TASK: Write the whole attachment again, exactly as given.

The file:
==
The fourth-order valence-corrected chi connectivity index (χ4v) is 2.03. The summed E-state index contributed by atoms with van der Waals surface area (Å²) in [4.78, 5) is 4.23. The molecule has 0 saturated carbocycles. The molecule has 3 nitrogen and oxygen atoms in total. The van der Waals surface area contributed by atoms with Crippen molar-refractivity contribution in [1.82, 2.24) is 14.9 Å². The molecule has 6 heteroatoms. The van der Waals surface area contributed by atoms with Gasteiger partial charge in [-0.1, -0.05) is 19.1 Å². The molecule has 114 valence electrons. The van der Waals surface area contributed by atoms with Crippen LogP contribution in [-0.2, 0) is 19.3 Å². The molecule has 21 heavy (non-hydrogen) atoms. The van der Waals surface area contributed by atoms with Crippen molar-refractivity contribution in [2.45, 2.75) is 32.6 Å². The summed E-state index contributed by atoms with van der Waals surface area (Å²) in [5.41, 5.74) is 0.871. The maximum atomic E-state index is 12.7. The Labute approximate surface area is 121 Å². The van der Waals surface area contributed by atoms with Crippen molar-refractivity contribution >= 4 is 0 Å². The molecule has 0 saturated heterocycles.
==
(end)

The fourth-order valence-corrected chi connectivity index (χ4v) is 2.03. The summed E-state index contributed by atoms with van der Waals surface area (Å²) in [4.78, 5) is 4.23. The molecule has 0 saturated carbocycles. The molecule has 3 nitrogen and oxygen atoms in total. The van der Waals surface area contributed by atoms with Crippen molar-refractivity contribution in [1.82, 2.24) is 14.9 Å². The molecule has 6 heteroatoms. The van der Waals surface area contributed by atoms with Gasteiger partial charge in [-0.1, -0.05) is 19.1 Å². The molecule has 114 valence electrons. The van der Waals surface area contributed by atoms with Crippen LogP contribution in [-0.2, 0) is 19.3 Å². The molecule has 21 heavy (non-hydrogen) atoms. The van der Waals surface area contributed by atoms with Crippen molar-refractivity contribution in [2.45, 2.75) is 32.6 Å². The summed E-state index contributed by atoms with van der Waals surface area (Å²) in [5.41, 5.74) is 0.871. The maximum atomic E-state index is 12.7. The Labute approximate surface area is 121 Å². The van der Waals surface area contributed by atoms with Crippen molar-refractivity contribution >= 4 is 0 Å². The molecule has 0 saturated heterocycles.